Welcome to our Club! Celebrating 90 Years of Service.

Come join us for lunch, fellowship and service.


Service Above Self

We meet Thursdays at 12:15 PM
Winnetka Community House
620 Lincoln Avenue
Tyrrell Room (winter) 111A (summer)
Winnetka, IL  60093
United States
District Site
Venue Map

Club News

Thanks to all of our club members, Rotarians from other local clubs and over 400 service minded local citizens, we successfully completed our 5th annual Kids Against Hunger event on March 21. 100,000 highly nutritious meals are on the way to Nicaragua.  Great job by all who contributed time and funding to make this Community & International Service project a success.

There were 29 members in attendance along with two guests and our speaker at the March 19 meeting.  This week’s guests included Lyric Hughes Hale and Jennifer  Kwang.  Lyric was a Winnetka Rotary Scholar in Japan and is currently a financial writer contributing to the LA Times, Financial Times, USA Today and others.  She brought her friend Jennifer, also a writer and publisher.
President Bob announced that the Winnetka-Northfield Chamber of Commerce has chosen our own Patti Van Cleave, Executive Director of the Winnetka Historical Society, as Woman of the Year.  Chuck Young, Executive Director of the Hadley School for the Blind and also a member of our club, has been chosen Man of the Year.  These two great Winnetkans will be honored at the Chamber’s annual luncheon on April 8.
Heidi Sibert informed us that we now have over 440 volunteers for our annual Kids Against Hunger program on March 21.  They will also be selling raffle tickets at the event to assist with the expenses of this project.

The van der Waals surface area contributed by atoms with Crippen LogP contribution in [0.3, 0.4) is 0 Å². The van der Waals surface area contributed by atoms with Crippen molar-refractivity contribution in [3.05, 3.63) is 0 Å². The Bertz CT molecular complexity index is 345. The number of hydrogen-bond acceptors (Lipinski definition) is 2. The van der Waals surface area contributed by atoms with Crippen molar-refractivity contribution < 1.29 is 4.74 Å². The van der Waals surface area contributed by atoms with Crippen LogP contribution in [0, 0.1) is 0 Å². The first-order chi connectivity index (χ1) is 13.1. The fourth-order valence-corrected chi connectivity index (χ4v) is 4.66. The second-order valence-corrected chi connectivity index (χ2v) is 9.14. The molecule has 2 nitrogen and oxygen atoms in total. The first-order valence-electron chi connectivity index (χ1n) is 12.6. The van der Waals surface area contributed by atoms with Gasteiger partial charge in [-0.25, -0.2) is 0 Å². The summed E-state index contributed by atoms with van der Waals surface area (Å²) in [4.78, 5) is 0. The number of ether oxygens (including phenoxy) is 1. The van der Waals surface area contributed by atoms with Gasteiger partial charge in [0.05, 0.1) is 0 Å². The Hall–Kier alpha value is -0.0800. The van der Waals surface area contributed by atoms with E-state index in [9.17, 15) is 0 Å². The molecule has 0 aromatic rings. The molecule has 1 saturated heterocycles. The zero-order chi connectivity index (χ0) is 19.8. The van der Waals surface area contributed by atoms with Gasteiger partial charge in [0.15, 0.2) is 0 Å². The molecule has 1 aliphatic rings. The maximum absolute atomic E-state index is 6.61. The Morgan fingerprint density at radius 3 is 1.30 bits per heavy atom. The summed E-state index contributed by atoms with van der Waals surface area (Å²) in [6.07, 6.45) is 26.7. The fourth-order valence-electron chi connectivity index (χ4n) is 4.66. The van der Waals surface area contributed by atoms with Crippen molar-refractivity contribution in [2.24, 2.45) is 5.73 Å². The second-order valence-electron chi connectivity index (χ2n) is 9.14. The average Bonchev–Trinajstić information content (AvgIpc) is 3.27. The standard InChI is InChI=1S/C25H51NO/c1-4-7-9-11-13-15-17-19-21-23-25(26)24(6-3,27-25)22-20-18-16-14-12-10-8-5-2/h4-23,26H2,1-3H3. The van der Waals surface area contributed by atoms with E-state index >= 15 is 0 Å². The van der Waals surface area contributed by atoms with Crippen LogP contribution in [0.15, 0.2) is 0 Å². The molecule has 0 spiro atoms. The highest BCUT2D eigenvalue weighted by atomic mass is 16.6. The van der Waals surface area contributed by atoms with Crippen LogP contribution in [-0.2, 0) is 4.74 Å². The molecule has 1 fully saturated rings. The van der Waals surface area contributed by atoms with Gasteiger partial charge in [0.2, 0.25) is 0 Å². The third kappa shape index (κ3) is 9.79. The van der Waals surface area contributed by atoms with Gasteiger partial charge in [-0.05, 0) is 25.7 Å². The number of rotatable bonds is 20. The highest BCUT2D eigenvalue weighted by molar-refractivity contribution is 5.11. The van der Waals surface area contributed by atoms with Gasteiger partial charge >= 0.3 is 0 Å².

The Club was reminded that our annual benefit is schedule for May 16th.  The event will be held at the Winnetka Community House, “Catered by Design” will provide the food and Keith Reed will provide the musical entertainment.  John Thomas, President-Elect, is the chair of this year’s benefit.  The proceeds will go toward funding our 2016 community grants program.
We celebrated the birthday of Rodger Morris, our most senior member, and Marie Kuipers’ 1st anniversary as a member of our club.
Our speaker for the day was former member, George Harmon, a professor of Journalism at Northwestern University.  George has been in the publishing business his entire life serving as a reporter, editor, and publisher in Chicago area daily newspapers.  His topic was the “Future of Print.” His contention was that the problem was neither quality nor readership; it was how the revenue has migrated.  The publishing industry is an $82 billion business and it is shrinking 1 to 2% a year. 
George said that we are in a sea change in the industry as to how print media is distributed and how it is used.  24-hour TV news and the Internet have caused major changes in how people get their news today.  So the newspaper and magazine industry have suffered the greatest losses, as they are dependent on advertising whereas the book industry has not been as greatly affected, as they were never reliant on advertising dollars.  Newspapers had received 80% of their revenue from advertising and with fewer people dependent on a traditional newspaper, businesses started to look elsewhere to spend their advertising dollars and to go elsewhere to get their message out.  Books on the other hand, never being dependent on advertising are experiencing decreased revenue, but it is more than offset by decreased publishing costs, think of how easy it is to sell e-books – no printing costs no distribution costs.  Also there has been tremendous growth in self-publishing.    Publishing houses do not have to maintain a large inventory of given titles with today’s technological advances in publishing.